2017-03-28
Technical Paper
2017-01-1459
HangMook Kim, Jae Kyu Lee, Jin Sang CHUNG
If the door opening problem occurs in side crash, it results in raising the possibility of passenger ejection and serious injury. Therefore, for the sake of passenger’s safety, various research on preventing door opening during side impact test is conducted. Even though there are many causes for door opening, this study dealing with inertia effect caused by impact energy. Until now, there have been two classical methods for preventing the door opening. One is increasing the balance weight and spring force. That counterbalances the outside handle’s opening direction moment. The other is the application of the blocking lever. That prohibits the outside handle’s movement mechanically in the event of side crash. Recently, it is shown that the trend of crash test enhances the safety of the passengers by increasing the speed and weight of MDB. As a result, the impact energy transmitted to the vehicle increases.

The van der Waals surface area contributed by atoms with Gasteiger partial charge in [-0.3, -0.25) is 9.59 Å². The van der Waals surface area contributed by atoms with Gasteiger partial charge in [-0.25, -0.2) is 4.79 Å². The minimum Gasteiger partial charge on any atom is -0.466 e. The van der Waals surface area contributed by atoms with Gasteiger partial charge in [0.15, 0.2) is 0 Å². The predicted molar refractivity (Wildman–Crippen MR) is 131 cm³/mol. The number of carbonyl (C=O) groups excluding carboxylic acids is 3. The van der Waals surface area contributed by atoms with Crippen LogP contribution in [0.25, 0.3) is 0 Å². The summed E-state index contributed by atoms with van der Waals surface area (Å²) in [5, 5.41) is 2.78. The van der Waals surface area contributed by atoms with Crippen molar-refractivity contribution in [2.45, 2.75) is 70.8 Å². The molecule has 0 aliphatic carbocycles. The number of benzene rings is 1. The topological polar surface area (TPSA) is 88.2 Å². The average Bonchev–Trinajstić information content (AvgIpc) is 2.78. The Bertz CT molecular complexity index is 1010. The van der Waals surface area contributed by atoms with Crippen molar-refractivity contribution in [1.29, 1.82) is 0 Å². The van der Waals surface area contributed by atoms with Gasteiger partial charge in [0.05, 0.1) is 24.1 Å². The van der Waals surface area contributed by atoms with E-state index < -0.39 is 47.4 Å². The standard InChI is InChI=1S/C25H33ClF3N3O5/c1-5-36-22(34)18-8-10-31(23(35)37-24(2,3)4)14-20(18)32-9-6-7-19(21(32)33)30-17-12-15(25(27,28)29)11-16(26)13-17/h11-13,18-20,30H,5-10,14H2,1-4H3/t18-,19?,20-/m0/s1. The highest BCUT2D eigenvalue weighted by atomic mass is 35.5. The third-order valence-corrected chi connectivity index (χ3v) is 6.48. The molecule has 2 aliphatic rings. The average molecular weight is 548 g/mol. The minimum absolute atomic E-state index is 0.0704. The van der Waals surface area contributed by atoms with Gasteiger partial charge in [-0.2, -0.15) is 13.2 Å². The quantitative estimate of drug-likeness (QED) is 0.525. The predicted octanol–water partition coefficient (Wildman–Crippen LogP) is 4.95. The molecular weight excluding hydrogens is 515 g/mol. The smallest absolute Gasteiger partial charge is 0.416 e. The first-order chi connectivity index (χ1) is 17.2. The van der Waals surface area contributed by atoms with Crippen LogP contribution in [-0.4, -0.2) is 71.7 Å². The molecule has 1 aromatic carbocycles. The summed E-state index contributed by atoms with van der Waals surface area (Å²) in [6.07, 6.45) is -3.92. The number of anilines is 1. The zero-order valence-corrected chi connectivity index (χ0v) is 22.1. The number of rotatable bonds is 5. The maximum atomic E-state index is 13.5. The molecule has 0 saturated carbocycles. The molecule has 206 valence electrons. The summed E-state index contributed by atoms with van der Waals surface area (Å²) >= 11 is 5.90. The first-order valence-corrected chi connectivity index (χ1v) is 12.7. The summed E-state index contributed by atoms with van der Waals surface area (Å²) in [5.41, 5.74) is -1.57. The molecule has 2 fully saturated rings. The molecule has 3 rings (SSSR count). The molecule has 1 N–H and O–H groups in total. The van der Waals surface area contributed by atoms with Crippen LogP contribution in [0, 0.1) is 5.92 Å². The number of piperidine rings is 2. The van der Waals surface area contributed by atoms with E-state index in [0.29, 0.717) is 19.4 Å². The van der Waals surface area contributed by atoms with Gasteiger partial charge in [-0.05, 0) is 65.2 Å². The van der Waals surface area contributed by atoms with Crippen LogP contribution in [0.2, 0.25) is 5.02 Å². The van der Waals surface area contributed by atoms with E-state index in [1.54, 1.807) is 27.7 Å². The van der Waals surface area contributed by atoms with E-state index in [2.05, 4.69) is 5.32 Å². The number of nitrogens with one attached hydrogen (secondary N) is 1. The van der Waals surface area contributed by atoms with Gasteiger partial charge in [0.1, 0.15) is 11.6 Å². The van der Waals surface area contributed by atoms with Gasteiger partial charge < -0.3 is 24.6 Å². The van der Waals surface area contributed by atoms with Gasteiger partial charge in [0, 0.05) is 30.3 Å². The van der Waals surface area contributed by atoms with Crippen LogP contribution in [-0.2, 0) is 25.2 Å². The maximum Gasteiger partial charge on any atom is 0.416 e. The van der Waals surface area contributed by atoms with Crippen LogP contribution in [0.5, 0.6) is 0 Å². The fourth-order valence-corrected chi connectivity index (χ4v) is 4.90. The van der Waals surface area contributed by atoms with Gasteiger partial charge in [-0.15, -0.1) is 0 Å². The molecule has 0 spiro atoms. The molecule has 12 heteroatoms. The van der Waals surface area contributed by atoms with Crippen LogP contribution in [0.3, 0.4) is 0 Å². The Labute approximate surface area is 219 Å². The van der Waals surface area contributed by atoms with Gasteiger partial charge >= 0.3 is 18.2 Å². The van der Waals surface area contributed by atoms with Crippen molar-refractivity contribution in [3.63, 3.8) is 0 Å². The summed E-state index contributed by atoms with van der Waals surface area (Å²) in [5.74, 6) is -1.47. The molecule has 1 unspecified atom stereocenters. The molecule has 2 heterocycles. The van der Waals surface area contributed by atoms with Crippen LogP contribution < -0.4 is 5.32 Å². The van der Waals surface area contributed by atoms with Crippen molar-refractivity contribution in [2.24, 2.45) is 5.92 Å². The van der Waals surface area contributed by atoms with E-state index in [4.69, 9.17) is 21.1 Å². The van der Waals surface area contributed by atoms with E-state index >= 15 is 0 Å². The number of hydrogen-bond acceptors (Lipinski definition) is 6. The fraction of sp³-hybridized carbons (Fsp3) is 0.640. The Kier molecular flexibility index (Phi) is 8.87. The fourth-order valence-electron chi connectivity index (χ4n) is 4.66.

2017-03-28
Technical Paper
2017-01-1407
Helene G. Moorman, Andrea Niles, Caroline Crump, Audra Krake, Benjamin Lester, Laurene Milan, Christy Cloninger, David Cades, Douglas Young
Lane Departure Warning (LDW) systems, along with other types of Advanced Driver Assistance Systems (ADAS), are becoming more common in passenger vehicles, with the general aim of improving driver safety through automation of various aspects of the driving task. Drivers have generally reported satisfaction with ADAS with the exception of LDW systems, which are often rated poorly or even deactivated by drivers. One potential contributor to this negative response may be an increase in the cognitive load associated with lane-keeping when LDW is in use. The present study sought to examine the relationship between LDW, lane-keeping behavior, and concurrent cognitive load, as measured by performance on a secondary task. Participants drove a vehicle equipped with LDW in a demarcated lane on a closed-course test track with and without the LDW system in use over multiple sessions.